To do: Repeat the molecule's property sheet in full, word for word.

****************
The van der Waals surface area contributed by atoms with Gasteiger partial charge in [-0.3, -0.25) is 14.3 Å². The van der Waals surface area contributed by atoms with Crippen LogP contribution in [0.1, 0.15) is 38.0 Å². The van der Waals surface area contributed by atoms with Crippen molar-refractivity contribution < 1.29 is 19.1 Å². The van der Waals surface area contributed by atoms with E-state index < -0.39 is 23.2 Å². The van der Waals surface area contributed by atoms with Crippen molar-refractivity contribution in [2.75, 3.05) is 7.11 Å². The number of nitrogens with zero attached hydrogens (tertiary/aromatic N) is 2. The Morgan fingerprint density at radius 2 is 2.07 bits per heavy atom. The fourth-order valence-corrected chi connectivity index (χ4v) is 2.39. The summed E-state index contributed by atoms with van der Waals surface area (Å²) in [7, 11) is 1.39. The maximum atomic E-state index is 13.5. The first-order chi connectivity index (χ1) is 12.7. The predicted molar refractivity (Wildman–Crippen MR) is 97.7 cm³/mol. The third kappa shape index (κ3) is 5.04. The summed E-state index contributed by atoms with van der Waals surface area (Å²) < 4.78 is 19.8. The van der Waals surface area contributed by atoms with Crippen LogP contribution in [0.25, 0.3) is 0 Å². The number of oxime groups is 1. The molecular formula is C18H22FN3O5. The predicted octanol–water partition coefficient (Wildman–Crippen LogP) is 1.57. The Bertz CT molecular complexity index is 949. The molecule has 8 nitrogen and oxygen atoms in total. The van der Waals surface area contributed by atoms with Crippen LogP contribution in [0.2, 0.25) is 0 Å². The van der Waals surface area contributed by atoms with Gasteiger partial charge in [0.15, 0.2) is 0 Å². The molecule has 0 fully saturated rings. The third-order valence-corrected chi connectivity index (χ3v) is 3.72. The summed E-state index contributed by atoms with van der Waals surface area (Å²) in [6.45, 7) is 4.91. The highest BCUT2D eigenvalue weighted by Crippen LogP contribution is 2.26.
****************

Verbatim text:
The van der Waals surface area contributed by atoms with Gasteiger partial charge in [-0.3, -0.25) is 14.3 Å². The van der Waals surface area contributed by atoms with Crippen LogP contribution in [0.1, 0.15) is 38.0 Å². The van der Waals surface area contributed by atoms with Crippen molar-refractivity contribution < 1.29 is 19.1 Å². The van der Waals surface area contributed by atoms with E-state index < -0.39 is 23.2 Å². The van der Waals surface area contributed by atoms with Crippen molar-refractivity contribution in [2.75, 3.05) is 7.11 Å². The number of nitrogens with zero attached hydrogens (tertiary/aromatic N) is 2. The Morgan fingerprint density at radius 2 is 2.07 bits per heavy atom. The fourth-order valence-corrected chi connectivity index (χ4v) is 2.39. The summed E-state index contributed by atoms with van der Waals surface area (Å²) in [7, 11) is 1.39. The maximum atomic E-state index is 13.5. The first-order chi connectivity index (χ1) is 12.7. The predicted molar refractivity (Wildman–Crippen MR) is 97.7 cm³/mol. The third kappa shape index (κ3) is 5.04. The summed E-state index contributed by atoms with van der Waals surface area (Å²) < 4.78 is 19.8. The van der Waals surface area contributed by atoms with Crippen LogP contribution in [0.25, 0.3) is 0 Å². The number of oxime groups is 1. The molecular formula is C18H22FN3O5. The predicted octanol–water partition coefficient (Wildman–Crippen LogP) is 1.57. The Bertz CT molecular complexity index is 949. The molecule has 8 nitrogen and oxygen atoms in total. The van der Waals surface area contributed by atoms with Crippen LogP contribution in [0.2, 0.25) is 0 Å². The van der Waals surface area contributed by atoms with Gasteiger partial charge in [0.15, 0.2) is 0 Å². The molecule has 0 fully saturated rings. The third-order valence-corrected chi connectivity index (χ3v) is 3.72. The summed E-state index contributed by atoms with van der Waals surface area (Å²) in [6.45, 7) is 4.91. The highest BCUT2D eigenvalue weighted by Crippen LogP contribution is 2.26.